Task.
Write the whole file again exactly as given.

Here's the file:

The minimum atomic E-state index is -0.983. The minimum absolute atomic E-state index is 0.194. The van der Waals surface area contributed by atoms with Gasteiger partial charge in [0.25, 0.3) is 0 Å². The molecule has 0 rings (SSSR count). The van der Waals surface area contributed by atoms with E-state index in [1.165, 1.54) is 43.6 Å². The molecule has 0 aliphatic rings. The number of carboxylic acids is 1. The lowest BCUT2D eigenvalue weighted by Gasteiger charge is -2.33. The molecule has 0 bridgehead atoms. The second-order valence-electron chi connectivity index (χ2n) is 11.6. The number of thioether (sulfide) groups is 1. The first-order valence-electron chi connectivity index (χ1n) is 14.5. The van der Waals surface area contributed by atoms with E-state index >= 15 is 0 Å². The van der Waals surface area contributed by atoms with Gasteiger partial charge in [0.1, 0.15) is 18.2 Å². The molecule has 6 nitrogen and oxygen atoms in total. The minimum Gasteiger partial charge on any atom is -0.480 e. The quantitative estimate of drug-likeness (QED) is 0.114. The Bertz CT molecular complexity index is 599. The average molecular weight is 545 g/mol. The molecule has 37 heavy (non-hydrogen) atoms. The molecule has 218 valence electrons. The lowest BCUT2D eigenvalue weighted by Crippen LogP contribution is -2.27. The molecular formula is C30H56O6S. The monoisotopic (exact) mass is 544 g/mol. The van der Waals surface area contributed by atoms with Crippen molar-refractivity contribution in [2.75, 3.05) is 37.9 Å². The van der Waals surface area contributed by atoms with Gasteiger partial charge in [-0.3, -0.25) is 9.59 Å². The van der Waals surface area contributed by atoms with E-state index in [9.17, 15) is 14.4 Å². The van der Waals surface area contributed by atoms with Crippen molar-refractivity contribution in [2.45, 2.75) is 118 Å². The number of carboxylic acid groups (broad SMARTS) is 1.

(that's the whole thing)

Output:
The minimum atomic E-state index is -0.983. The minimum absolute atomic E-state index is 0.194. The van der Waals surface area contributed by atoms with Gasteiger partial charge in [0.25, 0.3) is 0 Å². The molecule has 0 rings (SSSR count). The van der Waals surface area contributed by atoms with E-state index in [1.165, 1.54) is 43.6 Å². The molecule has 0 aliphatic rings. The number of carboxylic acids is 1. The lowest BCUT2D eigenvalue weighted by Gasteiger charge is -2.33. The molecule has 0 bridgehead atoms. The second-order valence-electron chi connectivity index (χ2n) is 11.6. The number of thioether (sulfide) groups is 1. The first-order valence-electron chi connectivity index (χ1n) is 14.5. The van der Waals surface area contributed by atoms with E-state index >= 15 is 0 Å². The van der Waals surface area contributed by atoms with Gasteiger partial charge in [0.1, 0.15) is 18.2 Å². The molecule has 6 nitrogen and oxygen atoms in total. The minimum Gasteiger partial charge on any atom is -0.480 e. The quantitative estimate of drug-likeness (QED) is 0.114. The Bertz CT molecular complexity index is 599. The average molecular weight is 545 g/mol. The molecule has 37 heavy (non-hydrogen) atoms. The molecule has 218 valence electrons. The lowest BCUT2D eigenvalue weighted by Crippen LogP contribution is -2.27. The molecular formula is C30H56O6S. The monoisotopic (exact) mass is 544 g/mol. The van der Waals surface area contributed by atoms with Crippen molar-refractivity contribution in [2.75, 3.05) is 37.9 Å². The van der Waals surface area contributed by atoms with Gasteiger partial charge in [-0.3, -0.25) is 9.59 Å². The van der Waals surface area contributed by atoms with E-state index in [9.17, 15) is 14.4 Å². The van der Waals surface area contributed by atoms with Crippen molar-refractivity contribution in [2.45, 2.75) is 118 Å². The number of carboxylic acid groups (broad SMARTS) is 1.